General Etiquette > All In A Day's Work

S/O Aspergers - autistic student - UPDATE: I give up

(1/23) > >>

I am a course admin for several postgraduate courses in a university. Last September a student, who I will call "Nazir", joined one of my courses. He failed to attend a lot of his lectures in semester one, missed all his exams and coursework hand-ins, and in semester two disappeared completely. This is not uncommon with international students, so the fact that we couldn't get hold of him by email or phone was no surprise.

However, halfway through semester two (around March of this year) he appeared with his older brother, who said Nazir was having problems with his timetable. By this point it was far too late for him to start attending, and I went outside (they were waiting in our seating area) to deal with them both.

From the moment I met them I had a good idea of what had happened. The older brother, "Tariq", was a lawyer and Ph.D, and extremely articulate. Nazir, on the other hand, was staring at the floor and refused to speak to me. It was explained that he was both autistic and dyslexic, and it became clear that he was not especially high-functioning - at one point his brother asked him why he hadn't attended his exams, and the response was "Uh, they gave me some books..." He had been unable to manage his online timetable, which meant his semester one classes had not shown up properly and he hadn't been able to bring up his semester two classes at all; similarly he had been unable to understand the student online portal so had not found the listings with deadlines and exam dates. He also couldn't work his student email or the voicemail on his phone.

The conversation didn't go well. The older brother was obviously looking for someone to blame and I suspect was also projecting his feelings onto me and getting angry that I didn't share them - "So you just left him to it? You just abandoned him?" I did try to explain that we have plenty of support for students but it has to be asked for and that postgraduate students don't receive the same level of immediate care as undergrads as they tend to be older, at which point he accused me of insensitivity to his embarrassment. In the end my manager sorted it out and the issue was referred to the Dean.

Nazir will be returning this year to start again with a clean slate, having had his fees from last year wiped. This is not something we normally do, but his mother is on the Board of Directors and his brother is, as I said, a lawyer. The course leader and the older brother have agreed a contract with Disability Support which essentially means Nazir will be shepherded from room to room to ensure he attends all his classes.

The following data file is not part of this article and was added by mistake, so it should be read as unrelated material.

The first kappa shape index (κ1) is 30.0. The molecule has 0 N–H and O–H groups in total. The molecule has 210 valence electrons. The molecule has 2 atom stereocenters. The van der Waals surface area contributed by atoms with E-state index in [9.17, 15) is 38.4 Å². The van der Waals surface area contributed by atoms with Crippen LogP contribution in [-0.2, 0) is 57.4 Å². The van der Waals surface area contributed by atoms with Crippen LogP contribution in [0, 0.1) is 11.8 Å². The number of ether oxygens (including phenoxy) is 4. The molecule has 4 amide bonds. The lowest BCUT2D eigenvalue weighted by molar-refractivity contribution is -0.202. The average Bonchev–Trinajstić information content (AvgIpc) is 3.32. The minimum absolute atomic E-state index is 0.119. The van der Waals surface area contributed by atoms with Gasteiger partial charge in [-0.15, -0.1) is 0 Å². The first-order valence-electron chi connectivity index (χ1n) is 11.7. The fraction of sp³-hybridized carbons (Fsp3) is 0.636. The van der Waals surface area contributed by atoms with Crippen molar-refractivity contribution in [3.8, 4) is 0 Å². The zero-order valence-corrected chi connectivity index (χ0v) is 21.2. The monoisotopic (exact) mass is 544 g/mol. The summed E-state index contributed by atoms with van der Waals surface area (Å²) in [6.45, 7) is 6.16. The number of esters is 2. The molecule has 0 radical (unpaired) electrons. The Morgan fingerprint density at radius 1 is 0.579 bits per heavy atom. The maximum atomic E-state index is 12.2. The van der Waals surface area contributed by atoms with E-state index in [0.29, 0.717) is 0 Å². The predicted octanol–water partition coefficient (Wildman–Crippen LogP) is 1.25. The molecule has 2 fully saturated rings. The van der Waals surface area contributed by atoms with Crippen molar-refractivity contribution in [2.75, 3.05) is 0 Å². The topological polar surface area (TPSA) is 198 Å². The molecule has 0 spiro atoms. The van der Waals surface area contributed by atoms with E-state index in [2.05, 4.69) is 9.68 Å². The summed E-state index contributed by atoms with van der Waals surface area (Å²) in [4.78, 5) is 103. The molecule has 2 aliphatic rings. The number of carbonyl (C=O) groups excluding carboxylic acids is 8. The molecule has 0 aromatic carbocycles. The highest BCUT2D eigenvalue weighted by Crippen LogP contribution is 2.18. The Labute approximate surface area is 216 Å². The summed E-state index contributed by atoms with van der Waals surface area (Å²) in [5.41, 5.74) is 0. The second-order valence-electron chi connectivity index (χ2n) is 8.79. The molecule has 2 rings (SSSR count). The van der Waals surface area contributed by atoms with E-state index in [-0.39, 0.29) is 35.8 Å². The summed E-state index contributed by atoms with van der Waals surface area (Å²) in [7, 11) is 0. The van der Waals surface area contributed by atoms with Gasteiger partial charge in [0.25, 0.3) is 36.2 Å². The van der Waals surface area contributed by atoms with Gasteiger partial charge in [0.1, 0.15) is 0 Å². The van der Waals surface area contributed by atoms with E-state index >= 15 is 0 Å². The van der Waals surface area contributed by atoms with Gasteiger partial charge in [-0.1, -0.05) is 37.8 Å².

Is there anything extra I should do on his return to make things easier for him and to ensure we don't have a repeat of last year, either with him or with his brother?

It sounds as though Nazir needs an awful lot of help and support in life, and it does make me question whether University is an appropriate setting for him. As a high-functioning Aspie myself, I can understand his desire to fit in with other people and do what "normal" (I hate that word) people do, but some things are just out of one's reach. As much as I would have loved to have gone to Uni with my friends, I can see now that it would have been a bad idea at the time since I had so many issues adjusting to college. 

Is there a Student Support system available to assist Nazir? OP, you sound compassionate and willing to help in any way you can, but unfortunately, unless someone is willing to work 1:1 with him every single day of every single semester, I cannot see how he can receive the level of support he seems to need. :(

Please keep us updated on this!

Hi Shadowfox,

It probably is not your responsibility to solve the issues, but you could just keep your eyes open and let the people that do help him out know if there is something going on. Any difference you can make for him will probably have a profound impact.
It sounds like an excellent opportunity to 'do good' in a meaningfull way. I would suggest you be pro-active and ask him and his counsellors if there is anything you can do for him though, they would know better than we do.

I wouldnt do anything extra for him except find the right person to communicate with about his progress.


--- Quote from: Hollanda on September 11, 2011, 05:04:13 AM ---It sounds as though Nazir needs an awful lot of help and support in life, and it does make me question whether University is an appropriate setting for him.
--- End quote ---

He apparently managed to complete a bachelor's degree (while living at home), so I'm guessing his family thought he could cope just as easily with a masters. However, postgraduate students are expected to be much more independent, which he wasn't prepared for.

We have a lot of support available, both from Disability Support and the Student Union. Unfortunately I'm worried there won't be a great deal else I can do. I can keep in contact with his various support staff but my primary mode of contact with students is by email and phone - if he hasn't managed to get the hang of his email yet then he could be floundering and I'd never know.


[0] Message Index

[#] Next page

Go to full version